|MLA Citation:||Bloomfield, Louis A. "Question 1483"|
How Everything Works 17 Oct 2017. 17 Oct 2017 <http://howeverythingworks.org/print1.php?QNum=1483>.
By giving the sealed bottle a shake, your mother-in-law is simply speeding up the approach to equilibrium. She is helping the CO2 molecules leave the beverage and enter the gas phase. The bottle then pressurizes faster, but at the expense of dissolved molecules in the beverage itself. If there is any chance that you'll drink more before equilibrium has been reached, you do best not to shake the bottle. That way, the equilibration process will be delayed as much as possible and you may still be able to drink a few more of those CO2 molecules rather than breathing them.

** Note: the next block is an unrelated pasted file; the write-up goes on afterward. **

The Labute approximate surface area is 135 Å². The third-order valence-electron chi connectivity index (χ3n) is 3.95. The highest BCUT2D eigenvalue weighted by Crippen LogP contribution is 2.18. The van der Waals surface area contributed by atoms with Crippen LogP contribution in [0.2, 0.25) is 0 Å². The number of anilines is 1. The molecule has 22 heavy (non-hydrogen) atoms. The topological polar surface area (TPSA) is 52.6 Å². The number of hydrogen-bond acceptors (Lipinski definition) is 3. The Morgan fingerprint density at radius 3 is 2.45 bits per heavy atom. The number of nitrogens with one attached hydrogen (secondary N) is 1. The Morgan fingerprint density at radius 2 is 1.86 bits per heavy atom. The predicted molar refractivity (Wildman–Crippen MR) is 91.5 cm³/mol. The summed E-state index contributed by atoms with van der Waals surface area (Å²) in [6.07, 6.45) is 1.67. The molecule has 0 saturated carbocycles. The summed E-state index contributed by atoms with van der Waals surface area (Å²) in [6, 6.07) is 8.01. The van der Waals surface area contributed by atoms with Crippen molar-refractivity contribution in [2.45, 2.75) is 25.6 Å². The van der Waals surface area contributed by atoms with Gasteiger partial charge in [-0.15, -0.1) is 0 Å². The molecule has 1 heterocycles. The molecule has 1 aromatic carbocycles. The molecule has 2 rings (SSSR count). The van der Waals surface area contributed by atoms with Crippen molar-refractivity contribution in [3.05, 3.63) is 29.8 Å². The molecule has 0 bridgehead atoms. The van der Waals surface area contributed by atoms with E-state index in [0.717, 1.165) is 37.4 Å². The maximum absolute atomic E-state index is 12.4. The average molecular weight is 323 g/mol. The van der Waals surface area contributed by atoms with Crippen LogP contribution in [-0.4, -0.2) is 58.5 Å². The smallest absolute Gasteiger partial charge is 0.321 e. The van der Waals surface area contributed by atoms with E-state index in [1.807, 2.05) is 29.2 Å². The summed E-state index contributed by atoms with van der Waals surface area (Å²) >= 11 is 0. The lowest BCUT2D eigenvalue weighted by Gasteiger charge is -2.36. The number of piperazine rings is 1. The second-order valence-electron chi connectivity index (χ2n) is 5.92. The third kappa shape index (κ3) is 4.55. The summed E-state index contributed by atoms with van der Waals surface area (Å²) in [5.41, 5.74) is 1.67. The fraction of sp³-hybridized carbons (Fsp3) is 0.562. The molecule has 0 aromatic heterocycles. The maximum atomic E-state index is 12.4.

Incidentally, shaking a new bottle of soda just before you open it also speeds up the equilibration process. For an open bottle, equilibrium is reached when essentially all the CO2 molecules have left and are in the gas phase (since the gas phase extends over the whole atmosphere). That's not what you want at all. Instead, you try not to shake the beverage so that it stays away from equilibrium (and flatness) as long as possible. For most opened beverages, equilibrium is not a tasty situation.